By David, 21 February 2017 Activity

Time to test your intuition. What’s better: one expert, or the wisdom of the crowds? Let’s let the dice decide.

- 10 cubic (six-sided) dice
- Two whiteboard markers (one black and one red)
- Pen and paper

- Take one dice. With the black marker, draw a cross on the 1 and 2 sides and a tick on the 3, 4, 5 and 6 sides.
- Let the marker dry completely, and then roll the dice 20 times. On the sheet of paper, record how many crosses and how many ticks you got.
- Take a second dice. Using the red marker, draw a cross on the 1 and a tick on the 2, 3, 4, 5 and 6 sides. Do you expect this dice to roll more ticks than the first one?
- Roll the second dice 20 times and record how many ticks and crosses you got. Was your prediction correct?
- Take another 8 dice, and use the black marker to label them like the first one: crosses on the 1 and 2, and ticks on the 3, 4, 5 and 6.
- Take all nine black-labelled dice and roll them together. If you get more ticks than crosses, record it as a tick. If you get more crosses than ticks, record it as a cross.
- Before you repeat Step 6, take a moment to think. Will you record more ticks than the previous two experiments?
- Repeat Step 6 until you have 20 results. Did you get the result you expected?
- Clean the dice using soapy water. If it won’t come off, try using some isopropyl alcohol instead.

Probability is a tricky thing. You might think the red-labelled dice will get more ticks than a handful of black-labelled dice. After all, it only has one cross and five ticks on it, while the black-labelled dice each have two crosses and only four ticks.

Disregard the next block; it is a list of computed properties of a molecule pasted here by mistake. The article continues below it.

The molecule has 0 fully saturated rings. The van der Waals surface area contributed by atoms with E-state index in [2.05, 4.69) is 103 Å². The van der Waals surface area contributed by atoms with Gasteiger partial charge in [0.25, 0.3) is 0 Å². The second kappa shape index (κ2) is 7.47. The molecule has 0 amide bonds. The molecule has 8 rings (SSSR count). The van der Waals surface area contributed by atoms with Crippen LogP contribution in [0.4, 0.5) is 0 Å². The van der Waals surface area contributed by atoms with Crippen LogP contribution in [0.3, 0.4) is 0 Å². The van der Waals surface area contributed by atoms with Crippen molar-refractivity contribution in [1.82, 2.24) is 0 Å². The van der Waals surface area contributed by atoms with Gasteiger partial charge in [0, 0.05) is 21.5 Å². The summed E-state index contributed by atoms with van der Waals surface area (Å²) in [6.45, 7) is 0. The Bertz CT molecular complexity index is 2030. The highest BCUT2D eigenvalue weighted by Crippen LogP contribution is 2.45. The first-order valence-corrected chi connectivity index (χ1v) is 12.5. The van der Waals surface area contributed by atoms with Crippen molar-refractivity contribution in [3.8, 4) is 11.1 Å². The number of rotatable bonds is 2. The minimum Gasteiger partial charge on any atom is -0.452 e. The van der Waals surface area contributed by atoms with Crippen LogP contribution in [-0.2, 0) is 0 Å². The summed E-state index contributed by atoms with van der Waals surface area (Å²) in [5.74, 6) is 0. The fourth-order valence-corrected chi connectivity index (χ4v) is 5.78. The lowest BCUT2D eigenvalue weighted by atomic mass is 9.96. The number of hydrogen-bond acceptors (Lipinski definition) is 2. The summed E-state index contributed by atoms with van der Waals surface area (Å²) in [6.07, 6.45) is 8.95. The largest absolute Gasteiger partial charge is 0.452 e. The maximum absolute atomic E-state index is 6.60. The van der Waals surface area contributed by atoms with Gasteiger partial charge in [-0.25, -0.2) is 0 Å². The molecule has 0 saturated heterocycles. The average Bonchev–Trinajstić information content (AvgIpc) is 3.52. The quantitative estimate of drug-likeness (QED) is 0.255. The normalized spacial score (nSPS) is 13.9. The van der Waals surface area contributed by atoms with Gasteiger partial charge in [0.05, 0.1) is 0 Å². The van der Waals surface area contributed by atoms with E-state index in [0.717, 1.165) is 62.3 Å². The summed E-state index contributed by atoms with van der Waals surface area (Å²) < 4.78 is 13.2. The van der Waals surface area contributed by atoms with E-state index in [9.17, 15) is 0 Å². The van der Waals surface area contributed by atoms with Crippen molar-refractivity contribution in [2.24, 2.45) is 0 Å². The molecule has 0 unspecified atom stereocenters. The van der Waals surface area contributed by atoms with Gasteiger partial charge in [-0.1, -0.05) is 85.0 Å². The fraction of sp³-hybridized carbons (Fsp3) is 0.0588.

But as you add more and more dice, a second effect comes into play. When you roll one dice, getting a one or two is not particularly surprising. If you rolled 600 dice, you’d be pretty disappointed if more than half were ones or twos.

We can calculate exactly how many ones and twos you’d expect to roll using some simple probability. A dice has six sides, and, each side is equally likely to turn up. So after 600 throws, you’d expect 100 ones, 100 twos, 100 threes and so on.

Of course, you probably won’t get exactly 100 of each roll, but you’ll get something remarkably close. When we tried this experiment, we got totals of 90, 108, 90, 106, 98 and 108. This is known as the law of large numbers – when you do more and more trials on a probability experiment, the results will approach the expected value.

This activity uses significantly fewer than 600 dice, so it’s likely you’ll roll more crosses than ticks every now and then. On average, the handful should get more ticks than the red-labelled dice, but not by much. So you shouldn’t be surprised if the red dice does better!

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